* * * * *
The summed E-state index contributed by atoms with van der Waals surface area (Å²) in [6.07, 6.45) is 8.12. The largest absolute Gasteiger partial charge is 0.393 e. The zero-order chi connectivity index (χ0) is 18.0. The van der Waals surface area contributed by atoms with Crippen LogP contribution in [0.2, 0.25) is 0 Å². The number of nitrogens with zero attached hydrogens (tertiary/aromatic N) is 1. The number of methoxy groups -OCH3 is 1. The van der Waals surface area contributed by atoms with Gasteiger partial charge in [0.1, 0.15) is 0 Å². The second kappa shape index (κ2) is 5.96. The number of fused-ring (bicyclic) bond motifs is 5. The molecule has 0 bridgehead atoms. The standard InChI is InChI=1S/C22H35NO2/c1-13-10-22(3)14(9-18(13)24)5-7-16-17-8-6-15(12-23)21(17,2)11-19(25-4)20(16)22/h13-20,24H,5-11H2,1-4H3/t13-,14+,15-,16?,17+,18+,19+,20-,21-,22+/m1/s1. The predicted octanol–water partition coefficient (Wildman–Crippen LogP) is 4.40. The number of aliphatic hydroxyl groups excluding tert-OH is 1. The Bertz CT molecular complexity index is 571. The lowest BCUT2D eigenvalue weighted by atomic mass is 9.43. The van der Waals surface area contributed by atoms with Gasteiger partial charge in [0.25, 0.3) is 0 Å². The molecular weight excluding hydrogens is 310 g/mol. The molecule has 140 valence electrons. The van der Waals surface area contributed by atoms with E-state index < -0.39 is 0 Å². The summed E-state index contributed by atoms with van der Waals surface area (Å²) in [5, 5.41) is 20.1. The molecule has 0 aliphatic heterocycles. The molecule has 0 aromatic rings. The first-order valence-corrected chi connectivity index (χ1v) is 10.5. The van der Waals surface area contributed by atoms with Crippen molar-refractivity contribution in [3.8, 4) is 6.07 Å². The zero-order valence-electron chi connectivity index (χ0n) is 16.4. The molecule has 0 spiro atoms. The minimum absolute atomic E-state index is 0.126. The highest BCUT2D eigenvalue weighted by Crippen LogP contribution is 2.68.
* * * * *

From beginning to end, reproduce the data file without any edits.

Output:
The summed E-state index contributed by atoms with van der Waals surface area (Å²) in [6.07, 6.45) is 8.12. The largest absolute Gasteiger partial charge is 0.393 e. The zero-order chi connectivity index (χ0) is 18.0. The van der Waals surface area contributed by atoms with Crippen LogP contribution in [0.2, 0.25) is 0 Å². The number of nitrogens with zero attached hydrogens (tertiary/aromatic N) is 1. The number of methoxy groups -OCH3 is 1. The van der Waals surface area contributed by atoms with Gasteiger partial charge in [0.1, 0.15) is 0 Å². The second kappa shape index (κ2) is 5.96. The number of fused-ring (bicyclic) bond motifs is 5. The molecule has 0 bridgehead atoms. The standard InChI is InChI=1S/C22H35NO2/c1-13-10-22(3)14(9-18(13)24)5-7-16-17-8-6-15(12-23)21(17,2)11-19(25-4)20(16)22/h13-20,24H,5-11H2,1-4H3/t13-,14+,15-,16?,17+,18+,19+,20-,21-,22+/m1/s1. The predicted octanol–water partition coefficient (Wildman–Crippen LogP) is 4.40. The number of aliphatic hydroxyl groups excluding tert-OH is 1. The Bertz CT molecular complexity index is 571. The lowest BCUT2D eigenvalue weighted by atomic mass is 9.43. The van der Waals surface area contributed by atoms with Gasteiger partial charge in [0.25, 0.3) is 0 Å². The molecular weight excluding hydrogens is 310 g/mol. The molecule has 140 valence electrons. The van der Waals surface area contributed by atoms with E-state index < -0.39 is 0 Å². The summed E-state index contributed by atoms with van der Waals surface area (Å²) in [5, 5.41) is 20.1. The molecule has 0 aliphatic heterocycles. The molecule has 0 aromatic rings. The first-order valence-corrected chi connectivity index (χ1v) is 10.5. The van der Waals surface area contributed by atoms with Crippen molar-refractivity contribution in [3.8, 4) is 6.07 Å². The zero-order valence-electron chi connectivity index (χ0n) is 16.4. The molecule has 0 spiro atoms. The minimum absolute atomic E-state index is 0.126. The highest BCUT2D eigenvalue weighted by Crippen LogP contribution is 2.68.